Africa Cup of Nations moving to summer

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The 2019 Africa Cup of Nations has been moved to the summer, neutralizing the effect of the tournament on domestic leagues, the CAF has announced.

In the past, players were forced to choose between club and country with the tournament taking place in January and February. Now, players will not have to choose, and will be able to play for their country without missing any critical club time. Last season, clubs like Liverpool struggled in the absence of key players like Sadio Mane while they left to play for their country.

With the change to playing in June and July, teams will need to manage the heat of a summer tournament in Africa, although it wouldn’t be as bad as one might expect. The 2019 tournament is set to be played in Cameroon, where average temperatures in June start at around 87 degrees and fall throughout the month, reaching closer to 80 degrees by the start of July. Cameroon hosted Morocco in their most recent AFCON qualifier 10 days ago in Yaoundé, and the high temperature for that day (June 10) was 78 degrees.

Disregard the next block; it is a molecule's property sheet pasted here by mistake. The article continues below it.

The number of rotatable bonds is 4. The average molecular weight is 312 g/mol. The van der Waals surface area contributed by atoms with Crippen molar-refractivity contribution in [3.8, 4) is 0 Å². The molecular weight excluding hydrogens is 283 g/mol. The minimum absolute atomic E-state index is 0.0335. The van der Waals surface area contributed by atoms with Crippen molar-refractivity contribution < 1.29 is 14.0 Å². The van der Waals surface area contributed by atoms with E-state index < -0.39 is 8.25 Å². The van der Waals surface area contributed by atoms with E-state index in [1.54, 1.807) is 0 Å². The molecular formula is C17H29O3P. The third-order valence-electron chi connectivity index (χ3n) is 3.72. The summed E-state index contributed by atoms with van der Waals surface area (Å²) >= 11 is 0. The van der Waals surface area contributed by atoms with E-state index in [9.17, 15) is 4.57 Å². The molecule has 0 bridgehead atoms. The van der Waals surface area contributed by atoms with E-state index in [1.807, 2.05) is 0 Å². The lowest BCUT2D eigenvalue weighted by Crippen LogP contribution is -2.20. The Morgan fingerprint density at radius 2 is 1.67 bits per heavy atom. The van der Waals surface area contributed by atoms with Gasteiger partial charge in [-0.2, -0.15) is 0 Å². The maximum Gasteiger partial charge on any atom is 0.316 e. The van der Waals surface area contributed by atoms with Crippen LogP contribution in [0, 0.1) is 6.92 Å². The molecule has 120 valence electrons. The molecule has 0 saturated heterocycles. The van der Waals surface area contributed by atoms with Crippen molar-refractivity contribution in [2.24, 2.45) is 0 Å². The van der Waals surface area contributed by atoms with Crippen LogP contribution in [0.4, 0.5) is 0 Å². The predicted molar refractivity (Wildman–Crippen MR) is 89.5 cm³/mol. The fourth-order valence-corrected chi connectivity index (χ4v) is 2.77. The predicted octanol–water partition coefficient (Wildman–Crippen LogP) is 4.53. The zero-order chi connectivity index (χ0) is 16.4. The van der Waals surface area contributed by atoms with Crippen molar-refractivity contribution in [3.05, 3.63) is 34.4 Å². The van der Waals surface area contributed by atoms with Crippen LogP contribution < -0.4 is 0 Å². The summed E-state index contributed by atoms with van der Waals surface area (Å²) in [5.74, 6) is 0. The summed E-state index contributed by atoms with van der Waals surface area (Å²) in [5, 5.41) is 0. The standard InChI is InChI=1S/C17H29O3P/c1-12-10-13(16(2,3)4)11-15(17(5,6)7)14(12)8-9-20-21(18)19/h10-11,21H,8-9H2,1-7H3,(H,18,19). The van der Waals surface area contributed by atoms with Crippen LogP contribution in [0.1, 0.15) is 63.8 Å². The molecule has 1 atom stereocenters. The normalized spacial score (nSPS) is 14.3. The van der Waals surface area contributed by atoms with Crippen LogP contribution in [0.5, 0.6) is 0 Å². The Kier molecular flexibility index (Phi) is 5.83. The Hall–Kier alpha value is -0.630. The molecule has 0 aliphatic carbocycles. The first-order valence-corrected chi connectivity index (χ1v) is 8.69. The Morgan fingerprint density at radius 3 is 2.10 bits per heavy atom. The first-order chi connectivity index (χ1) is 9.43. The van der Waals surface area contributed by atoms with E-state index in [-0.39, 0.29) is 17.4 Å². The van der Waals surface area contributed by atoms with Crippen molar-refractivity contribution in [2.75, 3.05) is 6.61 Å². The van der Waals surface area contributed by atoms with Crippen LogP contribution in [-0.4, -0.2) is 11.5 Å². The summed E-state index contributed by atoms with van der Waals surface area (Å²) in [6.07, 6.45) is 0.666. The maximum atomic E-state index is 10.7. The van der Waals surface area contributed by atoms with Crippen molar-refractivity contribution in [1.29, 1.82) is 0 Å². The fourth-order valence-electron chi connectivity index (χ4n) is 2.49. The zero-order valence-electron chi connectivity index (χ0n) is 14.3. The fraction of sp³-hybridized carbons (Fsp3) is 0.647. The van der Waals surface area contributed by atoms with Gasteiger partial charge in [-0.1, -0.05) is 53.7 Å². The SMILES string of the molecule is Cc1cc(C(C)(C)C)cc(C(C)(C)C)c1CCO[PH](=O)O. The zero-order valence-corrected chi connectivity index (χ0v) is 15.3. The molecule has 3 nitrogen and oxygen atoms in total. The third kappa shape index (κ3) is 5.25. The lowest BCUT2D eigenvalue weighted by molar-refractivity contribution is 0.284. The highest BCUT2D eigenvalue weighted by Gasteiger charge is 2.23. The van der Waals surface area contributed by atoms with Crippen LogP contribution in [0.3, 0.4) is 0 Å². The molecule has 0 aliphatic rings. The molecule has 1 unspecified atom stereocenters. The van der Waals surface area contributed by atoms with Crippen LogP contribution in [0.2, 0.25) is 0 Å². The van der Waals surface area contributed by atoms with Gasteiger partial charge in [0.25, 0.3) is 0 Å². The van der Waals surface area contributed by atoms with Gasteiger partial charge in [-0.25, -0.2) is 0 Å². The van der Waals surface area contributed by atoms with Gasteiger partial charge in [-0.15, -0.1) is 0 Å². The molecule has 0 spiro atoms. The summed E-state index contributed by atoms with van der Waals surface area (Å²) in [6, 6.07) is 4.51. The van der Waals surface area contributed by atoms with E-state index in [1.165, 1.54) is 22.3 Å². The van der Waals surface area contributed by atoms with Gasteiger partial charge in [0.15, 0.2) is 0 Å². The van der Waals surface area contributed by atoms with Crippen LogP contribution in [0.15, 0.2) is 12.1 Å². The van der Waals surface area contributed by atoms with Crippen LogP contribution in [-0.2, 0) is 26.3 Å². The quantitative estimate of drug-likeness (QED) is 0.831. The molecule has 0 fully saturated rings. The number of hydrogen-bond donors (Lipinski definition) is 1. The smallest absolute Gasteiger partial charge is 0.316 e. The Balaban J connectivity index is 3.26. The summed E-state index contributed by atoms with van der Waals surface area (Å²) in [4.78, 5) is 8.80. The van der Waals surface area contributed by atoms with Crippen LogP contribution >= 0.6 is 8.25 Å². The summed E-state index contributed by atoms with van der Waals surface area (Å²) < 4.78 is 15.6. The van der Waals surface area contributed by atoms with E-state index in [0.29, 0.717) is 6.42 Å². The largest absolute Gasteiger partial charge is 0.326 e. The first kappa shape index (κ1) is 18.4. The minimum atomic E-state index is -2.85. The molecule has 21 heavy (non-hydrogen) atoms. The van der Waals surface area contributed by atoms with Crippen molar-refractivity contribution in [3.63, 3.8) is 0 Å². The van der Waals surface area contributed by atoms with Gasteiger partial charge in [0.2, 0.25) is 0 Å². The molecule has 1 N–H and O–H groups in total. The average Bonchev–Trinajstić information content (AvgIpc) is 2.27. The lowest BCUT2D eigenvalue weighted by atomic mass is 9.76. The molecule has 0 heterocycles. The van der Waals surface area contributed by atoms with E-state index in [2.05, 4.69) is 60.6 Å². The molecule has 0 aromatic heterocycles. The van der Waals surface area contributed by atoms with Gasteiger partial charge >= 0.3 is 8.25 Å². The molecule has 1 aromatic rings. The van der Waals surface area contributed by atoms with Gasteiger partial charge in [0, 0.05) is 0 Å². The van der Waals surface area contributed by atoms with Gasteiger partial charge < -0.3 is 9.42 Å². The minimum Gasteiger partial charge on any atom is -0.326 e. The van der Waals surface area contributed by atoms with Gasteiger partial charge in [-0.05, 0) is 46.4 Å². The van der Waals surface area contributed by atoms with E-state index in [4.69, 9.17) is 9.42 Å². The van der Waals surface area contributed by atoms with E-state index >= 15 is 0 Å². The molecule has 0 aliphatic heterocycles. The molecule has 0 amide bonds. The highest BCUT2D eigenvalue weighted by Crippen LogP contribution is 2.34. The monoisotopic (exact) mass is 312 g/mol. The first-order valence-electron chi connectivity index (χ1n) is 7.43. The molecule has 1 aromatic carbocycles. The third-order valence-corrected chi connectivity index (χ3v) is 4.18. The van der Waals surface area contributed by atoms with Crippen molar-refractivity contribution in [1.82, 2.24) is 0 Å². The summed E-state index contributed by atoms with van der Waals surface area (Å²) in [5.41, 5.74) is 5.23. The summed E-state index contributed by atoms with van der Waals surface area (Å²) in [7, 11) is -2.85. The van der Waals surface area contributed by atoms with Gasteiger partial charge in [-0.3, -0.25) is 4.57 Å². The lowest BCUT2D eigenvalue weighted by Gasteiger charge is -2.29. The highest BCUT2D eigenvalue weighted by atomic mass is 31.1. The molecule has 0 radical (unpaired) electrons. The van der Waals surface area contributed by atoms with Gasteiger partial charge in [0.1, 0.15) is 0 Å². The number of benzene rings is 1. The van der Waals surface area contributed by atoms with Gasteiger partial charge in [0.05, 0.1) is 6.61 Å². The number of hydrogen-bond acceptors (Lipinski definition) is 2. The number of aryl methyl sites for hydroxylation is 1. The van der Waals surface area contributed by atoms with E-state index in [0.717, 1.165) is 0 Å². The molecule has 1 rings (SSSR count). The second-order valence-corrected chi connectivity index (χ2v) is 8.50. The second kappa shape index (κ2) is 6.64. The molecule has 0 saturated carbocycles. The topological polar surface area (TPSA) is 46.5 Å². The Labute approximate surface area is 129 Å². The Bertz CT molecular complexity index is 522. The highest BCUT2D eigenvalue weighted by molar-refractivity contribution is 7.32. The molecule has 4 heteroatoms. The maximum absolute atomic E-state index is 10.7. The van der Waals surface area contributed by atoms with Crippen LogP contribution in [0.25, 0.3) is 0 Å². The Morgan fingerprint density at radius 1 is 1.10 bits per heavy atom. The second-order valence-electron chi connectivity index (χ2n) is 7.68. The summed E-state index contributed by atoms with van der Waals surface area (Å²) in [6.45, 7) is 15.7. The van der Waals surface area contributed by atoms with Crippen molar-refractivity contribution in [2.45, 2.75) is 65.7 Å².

The CAF also confirmed that the tournament will expand from 16 teams to 24 teams, despite qualification for the tournament having already begun. To fill out the additional slots, the CAF has not announced how it will change qualifying, but it’s likely that 2nd place finishers in all 12 groups would make the field, rather than the top three 2nd place finishers that currently progress. In the current format, the host country automatically qualifies, but still participates in qualification. Cameroon is currently leading Group B after one match.

Eight additional teams could pose problems for Cameroon, who admitted on Wednesday that preparations were behind schedule for the 2019 tournament. “Despite security concerns, social and economic crises, the government and President Paul Biya are totally engaged to do everything for the Nations Cup to go ahead,” said Cameroon Sports Minister Ismael Bidoung.

Finally, the CAF release confirmed that the tournament will, in the future, stay on African soil with only African teams. That means there will be no tournaments held in foreign nations such as China, and non-African teams will not be invited. Both were possibilities the organization was considering.